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Keeping shells in car trunk

Discussion in 'Shooting Related Threads' started by nailer123, Jun 23, 2009.

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  1. nailer123

    nailer123 TS Member

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    I just took my shells out of my car trunk.The temp has been up in the high 90.How hot would it have to get to cause a problem.
     
  2. KENENT1

    KENENT1 Active Member

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    88??







    tony
     
  3. Savage99Stan

    Savage99Stan Active Member

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    Temp in trunk could well exceed 140 or more F. Pressures could be really high. Some will now chime in and call us sissies. Screw them. Be safe. There is a reason they tell us to keep ammo, primers, powder in a cool dry place.

    BTW...a mistake I made once was, during a winter meat shoot when I was smashing birds and a newbie asked me what I was using, I told him I put my shells in the microwave for fifteen seconds on medium before I shot as that would warm them up and give full velocity.

    I caught him walking to the microwave before the next shoot with a box of shells in his hand. Told him I was yanking his chain...

    Heat raises pressures. Cold lowers them. How much, I don't know. I do know that on Thursday of this week I will put mine in a cooler (no ice) before I go to the club for trap league.
     
  4. Quack Shot

    Quack Shot Active Member

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    High temps can raise pressures. Depending on the load, it could put you over the edge. The interior of a car can exceed 140 degrees. Considering that a lot of the pressure testing is done somewhere around 70 - 75 degrees, it's a substantial change. Just like cold weather can rain on your parade, so can excess heat. I don't store my shells in the car for any substantial length of time, cold or hot.
     
  5. phirel

    phirel TS Member

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    Several years ago I had my friends at Alliant test velocity of a box of popular discount shells that were loaded in Spain. The box advertised a velocity of 1200 ft/sec. The Alliant routinely tests velocity at -20, 70 and 120 degrees F. At -20 the shells were around 875 ft/sec. At 70 degrees they chronographed at 1140 ft/sec and at 120 degrees they were going at 1225 ft/sec. The rate at which powder burns is temperature dependent. Some powders do not show as much temperature dependence as others.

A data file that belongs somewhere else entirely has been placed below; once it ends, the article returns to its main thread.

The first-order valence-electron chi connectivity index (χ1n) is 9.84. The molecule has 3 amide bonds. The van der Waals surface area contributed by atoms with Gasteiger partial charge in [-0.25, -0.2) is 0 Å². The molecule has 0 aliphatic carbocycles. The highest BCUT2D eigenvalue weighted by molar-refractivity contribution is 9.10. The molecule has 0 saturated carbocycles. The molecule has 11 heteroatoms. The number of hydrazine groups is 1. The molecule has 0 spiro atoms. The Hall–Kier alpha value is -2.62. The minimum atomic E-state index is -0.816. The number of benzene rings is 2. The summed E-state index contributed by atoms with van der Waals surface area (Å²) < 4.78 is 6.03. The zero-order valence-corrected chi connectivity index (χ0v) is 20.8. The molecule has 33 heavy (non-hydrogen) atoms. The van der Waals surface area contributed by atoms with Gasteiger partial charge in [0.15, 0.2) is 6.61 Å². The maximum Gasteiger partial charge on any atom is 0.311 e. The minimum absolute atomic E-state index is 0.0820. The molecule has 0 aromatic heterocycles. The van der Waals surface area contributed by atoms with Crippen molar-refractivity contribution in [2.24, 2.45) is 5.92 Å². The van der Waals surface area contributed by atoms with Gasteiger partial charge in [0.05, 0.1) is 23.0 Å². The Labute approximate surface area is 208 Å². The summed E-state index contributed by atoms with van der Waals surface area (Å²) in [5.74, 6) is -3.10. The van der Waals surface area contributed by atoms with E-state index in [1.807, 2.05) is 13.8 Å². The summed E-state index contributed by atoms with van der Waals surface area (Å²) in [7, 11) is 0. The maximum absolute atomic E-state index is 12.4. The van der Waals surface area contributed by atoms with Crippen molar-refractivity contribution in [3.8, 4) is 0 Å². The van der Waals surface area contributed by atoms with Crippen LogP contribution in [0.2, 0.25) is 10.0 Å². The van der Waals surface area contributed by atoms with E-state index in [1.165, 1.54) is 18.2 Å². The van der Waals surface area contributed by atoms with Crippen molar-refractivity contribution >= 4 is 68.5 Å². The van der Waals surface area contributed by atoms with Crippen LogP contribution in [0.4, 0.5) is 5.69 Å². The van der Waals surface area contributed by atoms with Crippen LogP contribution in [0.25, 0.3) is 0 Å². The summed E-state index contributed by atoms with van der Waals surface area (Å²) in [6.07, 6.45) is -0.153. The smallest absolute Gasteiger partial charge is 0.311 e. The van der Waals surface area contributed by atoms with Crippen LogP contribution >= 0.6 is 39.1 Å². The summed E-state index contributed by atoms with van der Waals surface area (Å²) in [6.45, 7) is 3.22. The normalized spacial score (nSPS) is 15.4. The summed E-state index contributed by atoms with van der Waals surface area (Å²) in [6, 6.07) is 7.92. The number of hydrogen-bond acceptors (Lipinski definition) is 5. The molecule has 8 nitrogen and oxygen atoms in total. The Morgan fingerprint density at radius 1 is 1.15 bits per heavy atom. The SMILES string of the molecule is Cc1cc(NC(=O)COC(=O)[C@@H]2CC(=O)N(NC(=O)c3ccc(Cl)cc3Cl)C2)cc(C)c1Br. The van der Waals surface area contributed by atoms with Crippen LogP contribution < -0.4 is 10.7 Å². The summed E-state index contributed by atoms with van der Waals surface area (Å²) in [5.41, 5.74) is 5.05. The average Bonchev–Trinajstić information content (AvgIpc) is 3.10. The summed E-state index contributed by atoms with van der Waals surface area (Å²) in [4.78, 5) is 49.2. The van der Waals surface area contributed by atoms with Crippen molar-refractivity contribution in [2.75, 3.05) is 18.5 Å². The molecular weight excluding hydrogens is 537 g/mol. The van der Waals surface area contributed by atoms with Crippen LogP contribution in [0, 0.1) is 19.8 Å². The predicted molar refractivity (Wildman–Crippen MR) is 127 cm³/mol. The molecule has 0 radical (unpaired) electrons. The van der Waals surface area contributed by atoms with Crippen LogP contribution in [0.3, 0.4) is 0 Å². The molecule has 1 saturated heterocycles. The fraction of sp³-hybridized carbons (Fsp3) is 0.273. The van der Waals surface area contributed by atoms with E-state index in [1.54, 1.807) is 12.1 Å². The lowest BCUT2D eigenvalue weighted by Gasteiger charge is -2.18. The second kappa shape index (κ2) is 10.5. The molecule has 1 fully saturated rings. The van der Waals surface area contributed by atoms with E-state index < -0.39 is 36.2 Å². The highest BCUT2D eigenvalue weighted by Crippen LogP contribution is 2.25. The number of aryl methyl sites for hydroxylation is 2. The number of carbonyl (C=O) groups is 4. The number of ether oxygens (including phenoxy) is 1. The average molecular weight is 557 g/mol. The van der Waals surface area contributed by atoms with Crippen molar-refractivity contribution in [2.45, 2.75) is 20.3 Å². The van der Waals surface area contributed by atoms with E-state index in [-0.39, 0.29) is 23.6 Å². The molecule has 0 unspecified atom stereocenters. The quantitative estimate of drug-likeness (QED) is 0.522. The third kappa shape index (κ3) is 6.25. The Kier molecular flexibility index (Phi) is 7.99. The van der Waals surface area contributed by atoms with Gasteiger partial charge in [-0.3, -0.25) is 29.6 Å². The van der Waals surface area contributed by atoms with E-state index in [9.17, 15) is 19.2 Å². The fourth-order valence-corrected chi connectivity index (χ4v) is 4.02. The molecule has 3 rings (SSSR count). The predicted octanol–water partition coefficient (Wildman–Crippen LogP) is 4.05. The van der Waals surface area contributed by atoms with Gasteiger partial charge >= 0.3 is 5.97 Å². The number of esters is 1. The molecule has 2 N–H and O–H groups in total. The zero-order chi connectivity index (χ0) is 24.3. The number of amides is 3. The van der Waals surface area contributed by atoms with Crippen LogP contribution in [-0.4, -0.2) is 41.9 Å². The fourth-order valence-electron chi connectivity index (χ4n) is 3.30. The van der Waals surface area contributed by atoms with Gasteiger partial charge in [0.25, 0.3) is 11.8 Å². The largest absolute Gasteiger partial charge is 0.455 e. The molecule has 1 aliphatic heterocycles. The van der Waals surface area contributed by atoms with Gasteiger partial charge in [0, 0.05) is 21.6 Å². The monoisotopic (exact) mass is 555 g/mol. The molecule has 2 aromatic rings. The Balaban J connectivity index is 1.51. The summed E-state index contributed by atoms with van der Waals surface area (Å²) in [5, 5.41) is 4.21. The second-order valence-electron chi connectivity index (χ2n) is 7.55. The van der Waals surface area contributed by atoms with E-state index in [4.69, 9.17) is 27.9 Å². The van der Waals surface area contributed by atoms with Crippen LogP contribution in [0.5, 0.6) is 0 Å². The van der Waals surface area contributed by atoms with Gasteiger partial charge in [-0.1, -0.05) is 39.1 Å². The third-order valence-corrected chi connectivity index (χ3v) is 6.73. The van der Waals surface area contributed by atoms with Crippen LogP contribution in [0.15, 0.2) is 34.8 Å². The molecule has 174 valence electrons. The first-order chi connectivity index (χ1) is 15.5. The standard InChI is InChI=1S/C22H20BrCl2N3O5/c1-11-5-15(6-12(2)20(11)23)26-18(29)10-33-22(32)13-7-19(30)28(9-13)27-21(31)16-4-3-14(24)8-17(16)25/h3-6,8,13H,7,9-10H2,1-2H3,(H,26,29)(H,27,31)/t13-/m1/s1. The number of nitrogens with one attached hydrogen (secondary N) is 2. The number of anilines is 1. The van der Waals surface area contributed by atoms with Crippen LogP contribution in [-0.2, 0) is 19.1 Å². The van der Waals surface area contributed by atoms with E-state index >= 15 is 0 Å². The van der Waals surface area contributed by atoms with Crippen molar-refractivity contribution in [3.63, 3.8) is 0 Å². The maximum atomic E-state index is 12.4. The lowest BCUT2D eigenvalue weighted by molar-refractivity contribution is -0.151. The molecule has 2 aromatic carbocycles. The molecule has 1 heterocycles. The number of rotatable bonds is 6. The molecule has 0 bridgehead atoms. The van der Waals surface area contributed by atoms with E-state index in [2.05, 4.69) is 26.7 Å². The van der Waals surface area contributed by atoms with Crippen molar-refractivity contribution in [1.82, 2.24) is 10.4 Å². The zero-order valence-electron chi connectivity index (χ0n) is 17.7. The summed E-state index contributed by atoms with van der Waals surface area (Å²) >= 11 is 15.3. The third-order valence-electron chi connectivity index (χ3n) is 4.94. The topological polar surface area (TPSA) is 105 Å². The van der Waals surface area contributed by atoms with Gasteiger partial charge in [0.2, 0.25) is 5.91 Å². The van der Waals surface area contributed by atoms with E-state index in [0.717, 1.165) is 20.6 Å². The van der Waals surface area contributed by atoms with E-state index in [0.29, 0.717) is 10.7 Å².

I also found out the hard way that if your car gets really hot and you have two cases of shells on the back seat, they pose no danger to the fire crew that arrives to put out the fire.

    If you happen to walk up to your car and it is filled with smoke, absolutely do not open the door as I did. Fire requires oxygen and guess what opening the door does.

    Pat Ireland
     
  6. crusha

    crusha TS Member

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    Ok Pat...you're going to have to tell us more now...you can't leave it at that. This sounds like a Luther story.
     
  7. Bob Hawkes

    Bob Hawkes Well-Known Member

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    I'm with Buzz, Pat. What was the source of the original fire in your car? You can't through bait like that out and just walk away. Shoot often while we can, Bob
     
  8. phirel

    phirel TS Member

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    I do not wish to embarrass myself further, but I will give you a hint. A small ash can smolder in a car seat for many hours and fill the car with smoke. All you have to do to get a lot of flames is open the door. A smoldering car seat can turn to flames in about two seconds and the entire interior can become flaming in less than one minute. It is exciting, but again, I admit to nothing publicly.

    Pat Ireland
     
  9. atashooter

    atashooter Member

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    " Dammit Hodji... these are like a Volkswagen, the trunk is in the front". " You'd better pray those shells don't go off."

    [​IMG]
     
  10. wolfram

    wolfram Well-Known Member

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    So Mr. Ireland, are you telling us that you left a smoke burning in the ashtray?
     
  11. phirel

    phirel TS Member

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    wolfram- I am not telling anything. I am much more in the mood to talk about other people than to talk about me.

    Pat Ireland
     
  12. Old Confederate

    Old Confederate TS Member

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    I have kept rifle, pistol, and shotgun shells in my car and truck since I was sixteen ( 51 yrs. ago ) and never had one to go off. There has always been a loaded gun of some kind and that has never went off. Larry
     
  13. Lead Man

    Lead Man TS Member

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    Going off is not a problem, ruining the powder and primers is the main concern. High temps over a period of time will result in less than stellar performance.

    Ever tried to shoot shells stored in an attic for a while?
     
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